Algeria’s multilingual national literacy strategy wins UNESCO Prize

The National Office of Literacy and Education for Adults (ONAEA) of the Algerian Ministry of Education is awarded the 2019 UNESCO King Sejong Literacy Prize for its programme ‘Multilingual National Strategy for Literacy’.

The ONAEA launched this multilingual programme in 2016 in support of the implementation of the 2008 National Strategy for Literacy, following the adoption of Tamazight as the official national language in addition to Arabic.

The strategy includes an 18-month literacy course for adults in both of the official languages, emphasizing the importance of starting to learn in a mother language to acquire further languages and become a lifelong learner.

Kamel Kherbouche, Director-General of ONAEA describes the programme as a “logical outcome of a long process, combining literacy and linguistic policies in the country”.

Tamazight speakers now have access to literacy programmes in their mother tongue, which facilitates their access to the Arabic language, while Arabic speakers have the possibility to learn Tamazight. Through a bilingual literacy programme, the government aims to improve the relevance of education in Algeria as a multilingual society and expand the reach of its literacy efforts beyond Arabic speakers.

In addition to the multilingual aspect of the programme, which also reaches certain nomadic populations, the national literacy strategy has a general resonance among rural populations as well as women, who make about 90% of the participants.

Thinking beyond acquiring literacy skills

The programme was designed to take into consideration leaners’ profile and their immediate environments. A learner who successfully passes a final exam at the end of the course can pursue further learning through distance education, vocational training at a specialized institution and income-generating activities.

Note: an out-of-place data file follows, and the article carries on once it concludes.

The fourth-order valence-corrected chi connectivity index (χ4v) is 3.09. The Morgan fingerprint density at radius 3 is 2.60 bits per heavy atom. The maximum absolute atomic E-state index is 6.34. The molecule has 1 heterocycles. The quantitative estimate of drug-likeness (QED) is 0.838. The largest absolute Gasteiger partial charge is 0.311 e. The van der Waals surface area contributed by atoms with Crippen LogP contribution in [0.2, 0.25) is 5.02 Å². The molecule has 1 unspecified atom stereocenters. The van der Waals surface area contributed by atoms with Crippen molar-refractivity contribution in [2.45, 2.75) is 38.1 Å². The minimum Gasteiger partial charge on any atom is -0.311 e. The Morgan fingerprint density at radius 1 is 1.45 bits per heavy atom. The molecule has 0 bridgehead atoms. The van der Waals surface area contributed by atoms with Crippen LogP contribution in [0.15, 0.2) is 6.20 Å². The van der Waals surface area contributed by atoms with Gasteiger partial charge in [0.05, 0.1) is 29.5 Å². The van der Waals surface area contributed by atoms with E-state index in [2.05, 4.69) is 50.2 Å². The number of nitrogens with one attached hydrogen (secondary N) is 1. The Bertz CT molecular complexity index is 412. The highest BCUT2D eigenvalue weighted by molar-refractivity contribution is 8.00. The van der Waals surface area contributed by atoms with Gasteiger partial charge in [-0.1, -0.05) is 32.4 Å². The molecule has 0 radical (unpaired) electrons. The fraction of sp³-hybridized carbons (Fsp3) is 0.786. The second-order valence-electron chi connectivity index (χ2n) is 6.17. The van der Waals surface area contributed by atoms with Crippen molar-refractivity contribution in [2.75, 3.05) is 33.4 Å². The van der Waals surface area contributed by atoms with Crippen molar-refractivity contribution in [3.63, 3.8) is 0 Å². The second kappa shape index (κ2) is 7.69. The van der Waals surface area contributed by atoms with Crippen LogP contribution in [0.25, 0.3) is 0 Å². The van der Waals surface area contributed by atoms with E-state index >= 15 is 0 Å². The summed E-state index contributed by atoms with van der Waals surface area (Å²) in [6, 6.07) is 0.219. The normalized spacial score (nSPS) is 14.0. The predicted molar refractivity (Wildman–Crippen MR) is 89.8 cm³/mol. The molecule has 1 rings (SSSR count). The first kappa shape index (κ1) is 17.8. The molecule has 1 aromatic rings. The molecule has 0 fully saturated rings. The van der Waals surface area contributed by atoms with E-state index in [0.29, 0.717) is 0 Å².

Talking about the “post-literacy opportunities” offered to participants, K. Kherbouche explains two options available: to pursue a university level education or to follow a professional training course in order to enter the labor market. He invites everyone to believe in the transformative power of education.

Building on these achievements, and with the exposure provided by the 2019 International Literacy Prizes, ONAEA aims to reinforce its partnerships with both public institutions and civil society to encourage more people to take part in literacy programmes.

“The access to learning literacy in their mother-tongue will help people to move beyond any stigma or fear of failure,” says K. Kherbouche, looking ahead to a positive future of the National Office’s programme and its slogan “Literacy is a shared responsibility”. 

This year’s UNESCO International Literacy Prizes will be awarded to laureates from Algeria, Colombia, Indonesia, Italy and Senegal on the occasion of International Literacy Day. The Prize Award Ceremony will take place during the global event for International Literacy Day on 9 September at UNESCO Headquarters. This year’s International Literacy Prizes and global event are organized around the theme of ‘literacy and multilingualism’.

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